Home » Aug - Sept 2018 - British Isles » London Day 1 – Ripper Walk

London Day 1 – Ripper Walk

On our first visit to London, some 5 years ago, there was not nearly enough time to do all the things we would have liked.  I’m not sure why I thought this time would be any different.  Yes, we’ll be here a few days longer than the first time, but that is essentially meaningless.  If one actually lives here, there is probably time to polish off the list…anything less is simply insufficient.

After a little recuperation at our hotel, a trip to Tower Hill (where our Ripper Walk will begin) reveals a nice little pub that offers up a good meal without being overloaded.  That done, off we go to meet our tour guide Donald.  Precisely at 7:30 he begins.  Note for anyone thinking of doing a London Walk.  They don’t wait – if the tour starts at 7:30, it doesn’t mean 7:31. 🙂  Don’t be late.

The following is a little gruesome…

Jack The Ripper started his notorious brutality on Aug. 6, 1888.  One needs to understand London in those days.  There were about 5 million people in London, with some 100 thousand of those being prostitutes.  The general population were those that had and those that had not.  Even those that had not, were divided into the deserving poor and the non-deserving poor.

Deserving poor were simply those who had a job that did not pay enough for them to eke out a decent living, but still a job that was ‘acceptable’.  These people were given some support by the church and the government.  Non-deserving were people that did not have their own home and/or no job.  A lot of these happened to be women.

One of the prime contributing factors was the very inexpensive cost of Gin.  It was not taxed, which made it better value than ale.  It helped to ease the trials of daily existence but also led to a lot of marital discord.  Men and women alike would partake (as it only cost 1/2 pence to get very drunk – a full pence would get you all but passed out).  Eventually a woman might get kicked out of the home (or she would leave voluntarily just to escape the abuse) but that left her without a job, without a home and no support whatsoever.  Remember, women had pretty much nothing in the way of equality at the time.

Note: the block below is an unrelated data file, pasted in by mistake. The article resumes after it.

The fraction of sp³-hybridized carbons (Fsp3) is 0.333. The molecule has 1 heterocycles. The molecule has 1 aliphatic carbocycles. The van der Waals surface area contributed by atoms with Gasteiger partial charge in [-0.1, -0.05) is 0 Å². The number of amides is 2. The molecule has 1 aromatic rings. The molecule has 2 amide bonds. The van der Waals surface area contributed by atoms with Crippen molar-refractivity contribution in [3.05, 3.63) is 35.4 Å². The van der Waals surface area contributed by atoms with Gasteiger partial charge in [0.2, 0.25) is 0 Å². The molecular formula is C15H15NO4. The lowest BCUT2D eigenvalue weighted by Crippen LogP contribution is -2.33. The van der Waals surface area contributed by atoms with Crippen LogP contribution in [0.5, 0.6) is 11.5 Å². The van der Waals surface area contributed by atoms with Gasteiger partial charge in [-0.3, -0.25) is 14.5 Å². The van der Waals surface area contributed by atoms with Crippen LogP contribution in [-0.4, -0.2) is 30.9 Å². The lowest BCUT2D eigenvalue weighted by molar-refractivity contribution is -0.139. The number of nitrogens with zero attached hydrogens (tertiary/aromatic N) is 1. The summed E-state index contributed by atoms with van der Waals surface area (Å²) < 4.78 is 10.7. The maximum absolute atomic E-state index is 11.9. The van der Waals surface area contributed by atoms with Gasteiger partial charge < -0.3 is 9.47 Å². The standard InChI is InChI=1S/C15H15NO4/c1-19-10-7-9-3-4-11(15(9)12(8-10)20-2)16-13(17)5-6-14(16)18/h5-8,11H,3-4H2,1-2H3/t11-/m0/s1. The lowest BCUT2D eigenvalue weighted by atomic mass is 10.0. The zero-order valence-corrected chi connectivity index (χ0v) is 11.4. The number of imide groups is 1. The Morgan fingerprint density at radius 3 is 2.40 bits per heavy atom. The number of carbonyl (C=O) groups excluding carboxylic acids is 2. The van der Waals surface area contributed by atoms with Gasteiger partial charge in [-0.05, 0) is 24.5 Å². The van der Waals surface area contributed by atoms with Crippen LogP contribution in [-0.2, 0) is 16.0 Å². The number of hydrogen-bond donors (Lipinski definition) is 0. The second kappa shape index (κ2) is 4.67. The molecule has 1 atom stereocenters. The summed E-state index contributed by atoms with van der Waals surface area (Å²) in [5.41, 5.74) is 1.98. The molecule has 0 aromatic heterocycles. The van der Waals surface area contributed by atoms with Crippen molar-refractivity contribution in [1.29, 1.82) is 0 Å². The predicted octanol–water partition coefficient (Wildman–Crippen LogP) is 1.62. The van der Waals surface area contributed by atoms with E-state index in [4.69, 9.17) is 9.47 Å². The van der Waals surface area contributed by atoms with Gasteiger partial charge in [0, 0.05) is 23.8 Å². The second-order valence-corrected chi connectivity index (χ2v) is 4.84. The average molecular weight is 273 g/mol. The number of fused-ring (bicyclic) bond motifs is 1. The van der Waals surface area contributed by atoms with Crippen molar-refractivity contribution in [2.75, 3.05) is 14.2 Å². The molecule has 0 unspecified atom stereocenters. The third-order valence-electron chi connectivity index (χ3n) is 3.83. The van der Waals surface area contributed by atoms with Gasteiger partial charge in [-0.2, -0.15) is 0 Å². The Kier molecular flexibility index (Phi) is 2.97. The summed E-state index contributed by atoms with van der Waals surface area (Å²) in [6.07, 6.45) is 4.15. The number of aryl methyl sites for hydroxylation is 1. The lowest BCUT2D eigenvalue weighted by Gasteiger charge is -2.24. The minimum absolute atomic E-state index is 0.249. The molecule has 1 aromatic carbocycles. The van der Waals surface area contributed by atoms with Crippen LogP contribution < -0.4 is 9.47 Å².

What did that leave her with?  Her body.  Sex was quick, out in the open (albeit dark shadows under a bridge, down very narrow and dark streets, etc), although barely profitable enough to make do.  Most of these women were older (40 plus), and definitely not runway models.  One encounter would produce 4 pence, enough for a room for the night.  More encounters would allow for food, and of course, more gin.  This would then lead to poorer decisions.

There are differing accounts of how many women Jack actually killed.  The first one, on Aug. 7, is one of contention.  As it was the first, it was also different in methodology.  The savage mutilation wasn’t present.  But keep in mind there was no forensic science, no serial killer profiling…nothing that today is commonplace.  Martha Tabram was stabbed rather than sliced but close, in location, to the others.  There was also, as with the rest, no apparent motive for the attack.

There were 5 more after that first one .  All 5 had suffered strangulation (the only saving grace, if you will, as they were dead before the mutilations).  They all had their throats cut from ear to ear, left to right, which led to massive hemorrhaging.  They were all sliced open from groin to breastbone with much of their internal organs removed.  How much organ removal and how bad the facial wounds seemed to increase with each victim.  They were all left laying down, their legs spread apart, their dresses pulled up to their shoulders fully displaying the indignities done to them.

Mary Jane Kelly, the last victim on Nov. 9, 1888, was different than the rest.  Due to circumstances in her life, she actually had her own home.  She was young, in her twenties, and not unattractive.  She did not have a job however (she was a woman after all) so her income options, like the others, were few.

Another difference, again because she had her own place, was the time involved.  Where all the others had been very quick and all but in plain sight, Mary’s disfigurement took place over about 2.5 hours.  After he finished, with her internal organs spread all over her bedroom, and her skin peeled off in large strips and stacked in layers, Jack also took her heart when he left.

Since her death much has been written and speculated about Jack.  Regrettably there has never been anything definitive to tie Jack to anyone specific to the era.  Apparently, the perfect crime can be, and has been, committed.


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